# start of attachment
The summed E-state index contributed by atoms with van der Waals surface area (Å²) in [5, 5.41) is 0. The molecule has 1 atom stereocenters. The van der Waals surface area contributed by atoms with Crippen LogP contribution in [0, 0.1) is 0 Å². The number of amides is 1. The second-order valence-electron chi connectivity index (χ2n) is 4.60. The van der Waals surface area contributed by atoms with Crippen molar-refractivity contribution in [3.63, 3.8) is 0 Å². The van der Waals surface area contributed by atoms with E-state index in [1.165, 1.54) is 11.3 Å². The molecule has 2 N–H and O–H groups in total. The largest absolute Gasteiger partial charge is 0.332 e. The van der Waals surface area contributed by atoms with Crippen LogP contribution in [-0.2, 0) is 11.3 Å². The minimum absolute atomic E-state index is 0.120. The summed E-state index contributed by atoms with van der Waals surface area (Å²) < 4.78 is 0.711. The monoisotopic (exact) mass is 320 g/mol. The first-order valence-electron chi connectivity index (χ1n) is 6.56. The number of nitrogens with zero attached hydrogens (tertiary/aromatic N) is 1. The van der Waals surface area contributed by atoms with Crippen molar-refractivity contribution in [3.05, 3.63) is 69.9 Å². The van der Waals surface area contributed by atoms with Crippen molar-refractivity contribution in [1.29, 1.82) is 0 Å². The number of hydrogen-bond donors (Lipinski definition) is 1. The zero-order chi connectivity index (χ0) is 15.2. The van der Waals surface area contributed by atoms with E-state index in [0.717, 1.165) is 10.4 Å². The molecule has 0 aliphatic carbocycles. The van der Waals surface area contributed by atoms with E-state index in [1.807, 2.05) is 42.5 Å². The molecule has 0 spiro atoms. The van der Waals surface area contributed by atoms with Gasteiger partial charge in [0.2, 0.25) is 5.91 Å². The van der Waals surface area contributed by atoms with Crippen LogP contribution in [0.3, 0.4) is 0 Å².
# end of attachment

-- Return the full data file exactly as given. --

The summed E-state index contributed by atoms with van der Waals surface area (Å²) in [5, 5.41) is 0. The molecule has 1 atom stereocenters. The van der Waals surface area contributed by atoms with Crippen LogP contribution in [0, 0.1) is 0 Å². The number of amides is 1. The second-order valence-electron chi connectivity index (χ2n) is 4.60. The van der Waals surface area contributed by atoms with Crippen molar-refractivity contribution in [3.63, 3.8) is 0 Å². The van der Waals surface area contributed by atoms with E-state index in [1.165, 1.54) is 11.3 Å². The molecule has 2 N–H and O–H groups in total. The largest absolute Gasteiger partial charge is 0.332 e. The van der Waals surface area contributed by atoms with Crippen LogP contribution in [-0.2, 0) is 11.3 Å². The minimum absolute atomic E-state index is 0.120. The summed E-state index contributed by atoms with van der Waals surface area (Å²) < 4.78 is 0.711. The monoisotopic (exact) mass is 320 g/mol. The first-order valence-electron chi connectivity index (χ1n) is 6.56. The number of nitrogens with zero attached hydrogens (tertiary/aromatic N) is 1. The van der Waals surface area contributed by atoms with Crippen molar-refractivity contribution in [3.05, 3.63) is 69.9 Å². The van der Waals surface area contributed by atoms with Crippen molar-refractivity contribution in [1.29, 1.82) is 0 Å². The number of hydrogen-bond donors (Lipinski definition) is 1. The zero-order chi connectivity index (χ0) is 15.2. The van der Waals surface area contributed by atoms with E-state index in [0.717, 1.165) is 10.4 Å². The molecule has 0 aliphatic carbocycles. The van der Waals surface area contributed by atoms with E-state index in [1.807, 2.05) is 42.5 Å². The molecule has 0 spiro atoms. The van der Waals surface area contributed by atoms with Gasteiger partial charge in [0.2, 0.25) is 5.91 Å². The van der Waals surface area contributed by atoms with Crippen LogP contribution in [0.3, 0.4) is 0 Å².